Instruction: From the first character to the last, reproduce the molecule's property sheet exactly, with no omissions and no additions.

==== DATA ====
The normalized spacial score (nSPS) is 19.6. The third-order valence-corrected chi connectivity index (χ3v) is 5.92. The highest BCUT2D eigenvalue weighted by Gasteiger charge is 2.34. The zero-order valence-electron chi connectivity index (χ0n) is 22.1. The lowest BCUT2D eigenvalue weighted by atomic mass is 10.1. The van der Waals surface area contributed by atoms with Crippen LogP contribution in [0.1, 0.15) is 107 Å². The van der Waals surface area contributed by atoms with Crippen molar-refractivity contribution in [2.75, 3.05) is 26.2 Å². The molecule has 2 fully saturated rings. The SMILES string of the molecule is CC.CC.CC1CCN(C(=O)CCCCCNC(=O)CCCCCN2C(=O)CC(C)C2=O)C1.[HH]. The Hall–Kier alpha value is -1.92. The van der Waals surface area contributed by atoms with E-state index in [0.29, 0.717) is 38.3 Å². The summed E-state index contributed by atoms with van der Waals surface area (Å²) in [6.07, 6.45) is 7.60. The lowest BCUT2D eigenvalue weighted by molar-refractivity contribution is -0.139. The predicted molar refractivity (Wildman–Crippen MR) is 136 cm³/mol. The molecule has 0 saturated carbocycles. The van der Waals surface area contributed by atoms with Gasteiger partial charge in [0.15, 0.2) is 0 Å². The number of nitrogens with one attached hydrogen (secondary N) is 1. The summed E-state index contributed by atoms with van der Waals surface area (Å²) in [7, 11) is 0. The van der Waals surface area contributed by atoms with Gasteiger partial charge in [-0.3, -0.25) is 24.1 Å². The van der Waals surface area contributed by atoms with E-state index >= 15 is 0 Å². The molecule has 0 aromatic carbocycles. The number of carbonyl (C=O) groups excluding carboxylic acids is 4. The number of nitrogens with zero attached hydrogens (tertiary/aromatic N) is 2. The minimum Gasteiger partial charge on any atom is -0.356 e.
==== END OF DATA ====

The normalized spacial score (nSPS) is 19.6. The third-order valence-corrected chi connectivity index (χ3v) is 5.92. The highest BCUT2D eigenvalue weighted by Gasteiger charge is 2.34. The zero-order valence-electron chi connectivity index (χ0n) is 22.1. The lowest BCUT2D eigenvalue weighted by atomic mass is 10.1. The van der Waals surface area contributed by atoms with Crippen LogP contribution in [0.1, 0.15) is 107 Å². The van der Waals surface area contributed by atoms with Crippen molar-refractivity contribution in [2.75, 3.05) is 26.2 Å². The molecule has 2 fully saturated rings. The SMILES string of the molecule is CC.CC.CC1CCN(C(=O)CCCCCNC(=O)CCCCCN2C(=O)CC(C)C2=O)C1.[HH]. The Hall–Kier alpha value is -1.92. The van der Waals surface area contributed by atoms with E-state index in [0.29, 0.717) is 38.3 Å². The summed E-state index contributed by atoms with van der Waals surface area (Å²) in [6.07, 6.45) is 7.60. The lowest BCUT2D eigenvalue weighted by molar-refractivity contribution is -0.139. The predicted molar refractivity (Wildman–Crippen MR) is 136 cm³/mol. The molecule has 0 saturated carbocycles. The van der Waals surface area contributed by atoms with Gasteiger partial charge in [0.15, 0.2) is 0 Å². The number of nitrogens with one attached hydrogen (secondary N) is 1. The summed E-state index contributed by atoms with van der Waals surface area (Å²) in [7, 11) is 0. The van der Waals surface area contributed by atoms with Gasteiger partial charge in [-0.3, -0.25) is 24.1 Å². The van der Waals surface area contributed by atoms with E-state index >= 15 is 0 Å². The molecule has 0 aromatic carbocycles. The number of carbonyl (C=O) groups excluding carboxylic acids is 4. The number of nitrogens with zero attached hydrogens (tertiary/aromatic N) is 2. The minimum Gasteiger partial charge on any atom is -0.356 e.